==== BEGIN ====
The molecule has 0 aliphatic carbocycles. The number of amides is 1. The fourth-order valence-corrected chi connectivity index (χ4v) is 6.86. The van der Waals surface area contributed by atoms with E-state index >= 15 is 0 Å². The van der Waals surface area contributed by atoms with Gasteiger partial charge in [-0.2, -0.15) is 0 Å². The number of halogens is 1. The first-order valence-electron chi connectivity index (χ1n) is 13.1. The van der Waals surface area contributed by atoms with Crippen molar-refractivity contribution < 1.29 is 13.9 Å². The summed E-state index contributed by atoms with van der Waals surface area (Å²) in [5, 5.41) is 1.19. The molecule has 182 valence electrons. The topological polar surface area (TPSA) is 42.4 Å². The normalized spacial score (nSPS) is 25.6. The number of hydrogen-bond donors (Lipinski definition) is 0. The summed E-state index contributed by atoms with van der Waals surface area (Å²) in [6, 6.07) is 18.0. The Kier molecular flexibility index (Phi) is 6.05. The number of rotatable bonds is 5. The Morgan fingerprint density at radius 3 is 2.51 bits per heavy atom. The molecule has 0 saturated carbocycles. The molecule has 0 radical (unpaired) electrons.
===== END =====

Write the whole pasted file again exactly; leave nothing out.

The molecule has 0 aliphatic carbocycles. The number of amides is 1. The fourth-order valence-corrected chi connectivity index (χ4v) is 6.86. The van der Waals surface area contributed by atoms with E-state index >= 15 is 0 Å². The van der Waals surface area contributed by atoms with Gasteiger partial charge in [-0.2, -0.15) is 0 Å². The number of halogens is 1. The first-order valence-electron chi connectivity index (χ1n) is 13.1. The van der Waals surface area contributed by atoms with Crippen molar-refractivity contribution < 1.29 is 13.9 Å². The summed E-state index contributed by atoms with van der Waals surface area (Å²) in [5, 5.41) is 1.19. The molecule has 182 valence electrons. The topological polar surface area (TPSA) is 42.4 Å². The normalized spacial score (nSPS) is 25.6. The number of hydrogen-bond donors (Lipinski definition) is 0. The summed E-state index contributed by atoms with van der Waals surface area (Å²) in [6, 6.07) is 18.0. The Kier molecular flexibility index (Phi) is 6.05. The number of rotatable bonds is 5. The Morgan fingerprint density at radius 3 is 2.51 bits per heavy atom. The molecule has 0 saturated carbocycles. The molecule has 0 radical (unpaired) electrons.